As noted by the court in Associated Beverage Co. v. Board of Equalization (1990) 224 Cal.App.3d 192, 211, 273 Cal.Rptr. 639, “[s]tatutes granting exemption from taxation are to be strictly construed to avoid enlarging or extending the concession beyond the plain meaning of the language used in granting it.”   Moreover, “the party claiming an exemption bears the burden of showing it clearly comes within the terms authorizing exemption [citations], and any doubt must be resolved against the right to an exemption [citations].”  (Ibid.)

 So it is here.   Unlike the containers in which Sterigenics returns its customers' products, cobalt 60 is used to treat its customers' products, and as such does not even come close to falling within the exemption.   The judgment must be affirmed.   Respondent shall recover its costs on appeal.

FOOTNOTES

1.   Revenue and Taxation Code section 219 provides, “For the 1980–81 fiscal year and fiscal years thereafter, business inventories are exempt from taxation and the assessor shall not assess business inventories.”

2.   Revenue and Taxation Code section 129 provides:  “ ‘Business inventories' shall include goods intended for sale or lease in the ordinary course of business and shall include raw materials and work in process with respect to such goods.  ‘Business inventories' shall also include animals and crops held primarily for sale or lease, or animals used in the production of food or fiber and feed for such animals.‘Business inventories' shall not include any goods actually leased or rented on the lien date nor shall ‘business inventories' include business machinery or equipment or office furniture, machines or equipment, except when such property is held for sale or lease in the ordinary course of business.  ‘Business inventories' shall not include any item held for lease which has been or is intended to be used by the lessor prior to or subsequent to the lease.  ‘Business inventories' shall not include goods intended for sale or lease in the ordinary course of business which cannot be legally sold or leased in this state.   If goods which cannot be legally sold or leased are not reported by the taxpayer pursuant to Section 441, it shall be conclusively presumed that the value of the goods when discovered is the value of the goods on the preceding lien date.‘Business inventories' shall also include goods held by a licensed contractor and not yet incorporated into real property.”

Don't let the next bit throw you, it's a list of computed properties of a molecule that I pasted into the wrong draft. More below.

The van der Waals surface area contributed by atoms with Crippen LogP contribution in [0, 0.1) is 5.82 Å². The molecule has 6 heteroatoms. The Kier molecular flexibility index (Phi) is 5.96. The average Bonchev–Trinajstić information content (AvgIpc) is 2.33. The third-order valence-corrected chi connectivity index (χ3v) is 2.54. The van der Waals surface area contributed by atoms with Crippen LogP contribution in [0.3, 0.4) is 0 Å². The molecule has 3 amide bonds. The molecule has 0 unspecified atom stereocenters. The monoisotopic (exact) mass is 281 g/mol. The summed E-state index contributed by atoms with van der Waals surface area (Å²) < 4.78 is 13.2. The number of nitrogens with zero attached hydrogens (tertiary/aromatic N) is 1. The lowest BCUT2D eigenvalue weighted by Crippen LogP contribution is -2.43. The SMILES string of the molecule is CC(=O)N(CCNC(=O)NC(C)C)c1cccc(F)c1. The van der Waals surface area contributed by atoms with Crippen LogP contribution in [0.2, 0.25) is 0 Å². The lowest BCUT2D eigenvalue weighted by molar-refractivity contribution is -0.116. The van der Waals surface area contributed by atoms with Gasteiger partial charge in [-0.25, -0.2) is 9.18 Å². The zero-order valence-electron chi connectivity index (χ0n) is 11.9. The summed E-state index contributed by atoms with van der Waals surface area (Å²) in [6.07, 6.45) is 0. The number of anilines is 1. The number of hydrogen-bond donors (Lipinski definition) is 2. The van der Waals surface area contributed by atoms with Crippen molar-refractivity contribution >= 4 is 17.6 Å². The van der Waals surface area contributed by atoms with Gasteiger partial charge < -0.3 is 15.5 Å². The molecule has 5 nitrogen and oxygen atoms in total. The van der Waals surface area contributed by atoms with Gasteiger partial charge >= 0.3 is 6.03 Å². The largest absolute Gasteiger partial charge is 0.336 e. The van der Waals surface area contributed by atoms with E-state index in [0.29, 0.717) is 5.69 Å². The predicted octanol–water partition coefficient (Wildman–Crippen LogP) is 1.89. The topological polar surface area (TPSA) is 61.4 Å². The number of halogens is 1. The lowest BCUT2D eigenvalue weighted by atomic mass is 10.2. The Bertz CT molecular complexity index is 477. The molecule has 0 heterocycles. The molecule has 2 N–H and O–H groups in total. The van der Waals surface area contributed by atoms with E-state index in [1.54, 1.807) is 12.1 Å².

3.   All further section references are to the California Code of Regulations, title 18.

4.   In a helpful question and answer form which the Board of Equalization distributes to county assessors, the Board opines that chlorine tablets held in storage by a swimming pool service company are business inventories because “they are delivered to customers as an item regularly included in the nonprofessional service.”   The same cannot be said for the cobalt 60 used by Sterigenics, which is certainly not delivered “as an item” as part of its service.   Indeed, it is stretching the word “delivered” beyond its ordinary meaning even to say any part of cobalt 60 is “delivered” at all.   De minimis amounts of mass (in terms of weight, not energy) may be lost and absorbed into the customer's product in the irradiating process, but the ordinary person would never think of such a process as the delivery of an “item.”   The cobalt 60, after all, keeps on emitting radiation (and losing mass) regardless of whether any customer's product is in its vicinity.

SONENSHINE, Associate Justice.

SILLS, P.J., and CROSBY, J., concur.